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Chapter: Fundamentals of Database Systems - Object, Object-Relational, and XML: Concepts, Models, Languages, and Standards - Object and Object-Relational Databases

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Overview of the C++ Language Binding in the ODMG Standard

The C++ language binding specifies how ODL constructs are mapped to C++ con-structs.

Overview of the C++ Language Binding in the ODMG Standard

 

The C++ language binding specifies how ODL constructs are mapped to C++ con-structs. This is done via a C++ class library that provides classes and operations that implement the ODL constructs. An object manipulation language (OML) is needed to specify how database objects are retrieved and manipulated within a C++ pro-gram, and this is based on the C++ programming language syntax and semantics. In addition to the ODL/OML bindings, a set of constructs called physical pragmas are defined to allow the programmer some control over physical storage issues, such as clustering of objects, utilizing indexes, and memory management.

 

The class library added to C++ for the ODMG standard uses the prefix d_ for class declarations that deal with database concepts.46 The goal is that the programmer should think that only one language is being used, not two separate languages. For the programmer to refer to database objects in a program, a class D_Ref<T> is defined for each database class T in the schema. Hence, program variables of type D_Ref<T> can refer to both persistent and transient objects of class T.

 

In order to utilize the various built-in types in the ODMG object model such as collection types, various template classes are specified in the library. For example, an abstract class D_Object<T> specifies the operations to be inherited by all objects. Similarly, an abstract class D_Collection<T> specifies the operations of collections. These classes are not instantiable, but only specify the operations that can be inher-ited by all objects and by collection objects, respectively. A template class is specified for each type of collection; these include D_Set<T>, D_List<T>, D_Bag<T>, D_Varray<T>, and D_Dictionary<T>, and correspond to the collection types in the object model (see Section 11.3.1). Hence, the programmer can create classes of types such as D_Set<D_Ref<STUDENT>> whose instances would be sets of refer-ences to STUDENT objects, or D_Set<string> whose instances would be sets of strings. Additionally, a class d_Iterator corresponds to the Iterator class of the object model.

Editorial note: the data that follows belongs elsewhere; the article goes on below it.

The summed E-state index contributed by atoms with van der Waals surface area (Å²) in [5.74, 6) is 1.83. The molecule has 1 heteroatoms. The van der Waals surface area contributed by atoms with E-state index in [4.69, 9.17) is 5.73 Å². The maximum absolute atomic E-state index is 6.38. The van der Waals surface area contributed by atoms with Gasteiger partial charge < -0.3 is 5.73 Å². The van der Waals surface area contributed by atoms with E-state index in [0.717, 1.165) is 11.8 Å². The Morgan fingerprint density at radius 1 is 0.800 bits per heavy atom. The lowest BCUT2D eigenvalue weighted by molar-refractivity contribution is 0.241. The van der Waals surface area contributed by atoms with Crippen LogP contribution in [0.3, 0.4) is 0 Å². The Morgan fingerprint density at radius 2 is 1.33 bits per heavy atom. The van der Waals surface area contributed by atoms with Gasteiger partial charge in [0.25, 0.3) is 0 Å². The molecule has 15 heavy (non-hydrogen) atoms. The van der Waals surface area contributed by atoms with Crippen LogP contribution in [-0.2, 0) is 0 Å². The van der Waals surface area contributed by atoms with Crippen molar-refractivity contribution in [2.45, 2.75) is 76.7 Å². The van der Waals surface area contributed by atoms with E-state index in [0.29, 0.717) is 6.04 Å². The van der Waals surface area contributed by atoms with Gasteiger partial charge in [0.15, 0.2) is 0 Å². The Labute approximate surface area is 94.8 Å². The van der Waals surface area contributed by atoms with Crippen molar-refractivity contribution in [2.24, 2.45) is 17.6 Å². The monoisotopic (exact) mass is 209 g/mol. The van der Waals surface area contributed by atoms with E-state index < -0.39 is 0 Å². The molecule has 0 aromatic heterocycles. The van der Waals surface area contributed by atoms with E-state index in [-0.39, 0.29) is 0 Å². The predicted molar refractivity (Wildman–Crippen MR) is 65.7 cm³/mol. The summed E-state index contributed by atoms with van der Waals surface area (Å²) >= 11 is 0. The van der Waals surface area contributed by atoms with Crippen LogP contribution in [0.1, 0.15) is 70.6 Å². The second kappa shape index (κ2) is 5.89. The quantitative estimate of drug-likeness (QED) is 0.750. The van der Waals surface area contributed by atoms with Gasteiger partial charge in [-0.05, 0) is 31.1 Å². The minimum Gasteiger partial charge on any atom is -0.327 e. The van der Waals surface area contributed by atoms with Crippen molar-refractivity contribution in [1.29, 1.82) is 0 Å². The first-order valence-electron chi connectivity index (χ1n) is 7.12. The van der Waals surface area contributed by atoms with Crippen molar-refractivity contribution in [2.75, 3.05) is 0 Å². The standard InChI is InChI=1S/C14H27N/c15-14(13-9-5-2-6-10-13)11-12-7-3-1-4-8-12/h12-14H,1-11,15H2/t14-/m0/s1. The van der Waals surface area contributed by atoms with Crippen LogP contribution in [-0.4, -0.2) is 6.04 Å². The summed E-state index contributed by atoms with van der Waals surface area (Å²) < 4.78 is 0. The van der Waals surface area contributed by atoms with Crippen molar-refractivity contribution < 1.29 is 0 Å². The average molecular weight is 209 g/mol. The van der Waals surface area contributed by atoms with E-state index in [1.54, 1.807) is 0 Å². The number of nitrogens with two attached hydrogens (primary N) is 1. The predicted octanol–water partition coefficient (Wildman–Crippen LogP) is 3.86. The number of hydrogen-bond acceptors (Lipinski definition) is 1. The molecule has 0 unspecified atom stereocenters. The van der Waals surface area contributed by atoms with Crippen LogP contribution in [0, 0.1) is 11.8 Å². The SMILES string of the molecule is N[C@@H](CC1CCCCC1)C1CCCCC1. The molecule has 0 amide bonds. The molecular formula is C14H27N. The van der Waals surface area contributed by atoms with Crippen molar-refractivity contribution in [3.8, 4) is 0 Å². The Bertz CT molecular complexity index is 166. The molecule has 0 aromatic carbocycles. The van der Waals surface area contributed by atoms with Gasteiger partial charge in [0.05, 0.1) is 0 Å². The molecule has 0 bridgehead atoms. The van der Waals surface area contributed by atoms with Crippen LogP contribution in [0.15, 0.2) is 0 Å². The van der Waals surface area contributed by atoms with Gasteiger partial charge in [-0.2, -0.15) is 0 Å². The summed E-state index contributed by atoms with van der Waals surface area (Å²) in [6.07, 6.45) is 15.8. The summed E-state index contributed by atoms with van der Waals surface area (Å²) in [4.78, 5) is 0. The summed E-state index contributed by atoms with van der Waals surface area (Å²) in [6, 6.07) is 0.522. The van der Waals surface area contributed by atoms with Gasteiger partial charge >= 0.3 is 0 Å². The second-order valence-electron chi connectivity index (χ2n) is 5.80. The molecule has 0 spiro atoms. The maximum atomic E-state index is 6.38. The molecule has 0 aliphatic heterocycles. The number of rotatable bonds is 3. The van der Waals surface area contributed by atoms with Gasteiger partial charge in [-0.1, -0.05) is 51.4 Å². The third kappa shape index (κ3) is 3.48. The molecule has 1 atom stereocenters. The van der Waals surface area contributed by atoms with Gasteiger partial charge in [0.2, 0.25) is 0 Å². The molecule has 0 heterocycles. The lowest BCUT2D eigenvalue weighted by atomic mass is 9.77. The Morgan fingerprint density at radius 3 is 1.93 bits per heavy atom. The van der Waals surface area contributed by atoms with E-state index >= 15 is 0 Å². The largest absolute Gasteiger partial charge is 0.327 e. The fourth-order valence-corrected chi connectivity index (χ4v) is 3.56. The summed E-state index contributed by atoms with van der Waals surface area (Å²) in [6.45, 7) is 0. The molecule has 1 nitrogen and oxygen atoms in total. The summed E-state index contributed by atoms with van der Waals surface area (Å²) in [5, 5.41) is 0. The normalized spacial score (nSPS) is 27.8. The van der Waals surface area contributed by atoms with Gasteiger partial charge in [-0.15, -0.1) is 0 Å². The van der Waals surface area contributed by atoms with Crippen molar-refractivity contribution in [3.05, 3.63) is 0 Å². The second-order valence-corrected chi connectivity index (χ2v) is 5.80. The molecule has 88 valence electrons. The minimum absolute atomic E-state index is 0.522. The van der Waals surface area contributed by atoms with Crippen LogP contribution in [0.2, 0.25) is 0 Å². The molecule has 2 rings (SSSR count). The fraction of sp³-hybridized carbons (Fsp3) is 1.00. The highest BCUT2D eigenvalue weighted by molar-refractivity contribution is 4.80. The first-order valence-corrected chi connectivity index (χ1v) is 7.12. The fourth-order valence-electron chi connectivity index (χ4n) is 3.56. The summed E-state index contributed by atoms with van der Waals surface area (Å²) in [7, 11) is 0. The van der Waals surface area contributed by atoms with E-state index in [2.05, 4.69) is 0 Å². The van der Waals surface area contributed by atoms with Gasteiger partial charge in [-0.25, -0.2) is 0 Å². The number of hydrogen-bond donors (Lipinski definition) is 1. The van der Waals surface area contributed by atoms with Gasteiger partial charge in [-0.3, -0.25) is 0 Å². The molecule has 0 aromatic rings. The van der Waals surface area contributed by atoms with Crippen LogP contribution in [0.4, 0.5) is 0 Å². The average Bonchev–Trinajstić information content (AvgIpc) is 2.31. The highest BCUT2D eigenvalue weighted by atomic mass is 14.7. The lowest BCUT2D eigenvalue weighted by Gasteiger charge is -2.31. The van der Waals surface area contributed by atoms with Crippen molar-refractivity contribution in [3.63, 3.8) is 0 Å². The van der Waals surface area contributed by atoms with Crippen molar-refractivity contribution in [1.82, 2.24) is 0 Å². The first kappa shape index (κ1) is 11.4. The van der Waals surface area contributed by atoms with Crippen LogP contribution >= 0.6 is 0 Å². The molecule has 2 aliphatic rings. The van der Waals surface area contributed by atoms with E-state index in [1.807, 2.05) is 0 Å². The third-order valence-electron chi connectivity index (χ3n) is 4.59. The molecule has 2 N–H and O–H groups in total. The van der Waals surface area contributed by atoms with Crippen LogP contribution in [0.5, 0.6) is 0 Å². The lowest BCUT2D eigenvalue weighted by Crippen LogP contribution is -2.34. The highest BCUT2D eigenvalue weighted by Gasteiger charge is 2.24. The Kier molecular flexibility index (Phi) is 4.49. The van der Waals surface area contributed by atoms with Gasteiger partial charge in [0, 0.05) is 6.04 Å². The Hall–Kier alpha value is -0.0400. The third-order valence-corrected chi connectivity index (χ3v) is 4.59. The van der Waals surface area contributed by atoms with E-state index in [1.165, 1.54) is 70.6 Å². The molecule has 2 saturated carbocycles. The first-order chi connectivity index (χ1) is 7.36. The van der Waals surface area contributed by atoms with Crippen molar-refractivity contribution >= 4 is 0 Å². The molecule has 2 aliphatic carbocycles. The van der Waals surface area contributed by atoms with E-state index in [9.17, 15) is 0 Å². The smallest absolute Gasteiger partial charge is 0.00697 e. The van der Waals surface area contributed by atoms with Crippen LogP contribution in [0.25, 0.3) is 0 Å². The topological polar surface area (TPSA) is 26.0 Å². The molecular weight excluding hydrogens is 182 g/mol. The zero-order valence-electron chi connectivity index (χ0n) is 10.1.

The C++ ODL allows a user to specify the classes of a database schema using the constructs of C++ as well as the constructs provided by the object database library. For specifying the data types of attributes,47 basic types such as d_Short (short integer), d_Ushort (unsigned short integer), d_Long (long integer), and d_Float (floating point number) are provided. In addition to the basic data types, several structured literal types are provided to correspond to the structured literal types of the ODMG object model. These include d_String, d_Interval, d_Date, d_Time, and d_Timestamp (see Figure 11.5(b)).

To specify relationships, the keyword rel_ is used within the prefix of type names; for example, by writing

 

d_Rel_Ref <DEPARTMENT, Has_majors> Majors_in;

 

in the STUDENT class, and

 

d_Rel_Set<STUDENT, Majors_in> Has_majors;

 

in the DEPARTMENT class, we are declaring that Majors_in and Has_majors are relationship properties that are inverses of one another and hence represent a 1:N binary relationship between DEPARTMENT and STUDENT.

 

For the OML, the binding overloads the operation new so that it can be used to create either persistent or transient objects. To create persistent objects, one must provide the database name and the persistent name of the object. For example, by writing

 

D_Ref<STUDENT> S = new(DB1, ‘John_Smith’) STUDENT;

 

the programmer creates a named persistent object of type STUDENT in database DB1 with persistent name John_Smith. Another operation, delete_object() can be used to delete objects. Object modification is done by the operations (methods) defined in each class by the programmer.

 

The C++ binding also allows the creation of extents by using the library class d_Extent. For example, by writing

 

D_Extent<PERSON> ALL_PERSONS(DB1);

 

the programmer would create a named collection object ALL_PERSONS—whose type would be D_Set<PERSON>—in the database DB1 that would hold persistent objects of type PERSON. However, key constraints are not supported in the C++ binding, and any key checks must be programmed in the class methods. Also, the C++ binding does not support persistence via reachability; the object must be stati-cally declared to be persistent at the time it is created.


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